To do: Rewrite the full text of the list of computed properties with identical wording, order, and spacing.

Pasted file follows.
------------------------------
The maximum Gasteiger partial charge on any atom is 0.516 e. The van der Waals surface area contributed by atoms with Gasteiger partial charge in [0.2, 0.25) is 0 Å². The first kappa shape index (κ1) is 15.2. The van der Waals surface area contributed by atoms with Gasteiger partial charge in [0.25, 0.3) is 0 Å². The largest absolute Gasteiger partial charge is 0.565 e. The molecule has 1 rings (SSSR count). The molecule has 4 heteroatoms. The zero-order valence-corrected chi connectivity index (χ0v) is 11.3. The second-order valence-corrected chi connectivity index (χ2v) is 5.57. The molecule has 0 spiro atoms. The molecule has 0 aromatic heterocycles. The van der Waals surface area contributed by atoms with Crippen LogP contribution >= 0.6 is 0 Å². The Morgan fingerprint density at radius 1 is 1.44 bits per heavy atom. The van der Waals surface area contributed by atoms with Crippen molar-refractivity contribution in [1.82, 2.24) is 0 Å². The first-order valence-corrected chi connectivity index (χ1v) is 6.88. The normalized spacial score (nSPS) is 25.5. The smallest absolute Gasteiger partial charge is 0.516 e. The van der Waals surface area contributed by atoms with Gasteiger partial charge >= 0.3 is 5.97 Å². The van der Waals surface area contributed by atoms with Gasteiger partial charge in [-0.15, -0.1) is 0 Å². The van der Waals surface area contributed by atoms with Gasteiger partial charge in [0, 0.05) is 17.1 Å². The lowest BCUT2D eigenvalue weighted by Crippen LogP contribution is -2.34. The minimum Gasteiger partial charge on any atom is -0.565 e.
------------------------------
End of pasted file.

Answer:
The maximum Gasteiger partial charge on any atom is 0.516 e. The van der Waals surface area contributed by atoms with Gasteiger partial charge in [0.2, 0.25) is 0 Å². The first kappa shape index (κ1) is 15.2. The van der Waals surface area contributed by atoms with Gasteiger partial charge in [0.25, 0.3) is 0 Å². The largest absolute Gasteiger partial charge is 0.565 e. The molecule has 1 rings (SSSR count). The molecule has 4 heteroatoms. The zero-order valence-corrected chi connectivity index (χ0v) is 11.3. The second-order valence-corrected chi connectivity index (χ2v) is 5.57. The molecule has 0 spiro atoms. The molecule has 0 aromatic heterocycles. The van der Waals surface area contributed by atoms with Crippen LogP contribution >= 0.6 is 0 Å². The Morgan fingerprint density at radius 1 is 1.44 bits per heavy atom. The van der Waals surface area contributed by atoms with Crippen molar-refractivity contribution in [1.82, 2.24) is 0 Å². The first-order valence-corrected chi connectivity index (χ1v) is 6.88. The normalized spacial score (nSPS) is 25.5. The smallest absolute Gasteiger partial charge is 0.516 e. The van der Waals surface area contributed by atoms with Gasteiger partial charge >= 0.3 is 5.97 Å². The van der Waals surface area contributed by atoms with Gasteiger partial charge in [-0.15, -0.1) is 0 Å². The van der Waals surface area contributed by atoms with Gasteiger partial charge in [0, 0.05) is 17.1 Å². The lowest BCUT2D eigenvalue weighted by Crippen LogP contribution is -2.34. The minimum Gasteiger partial charge on any atom is -0.565 e.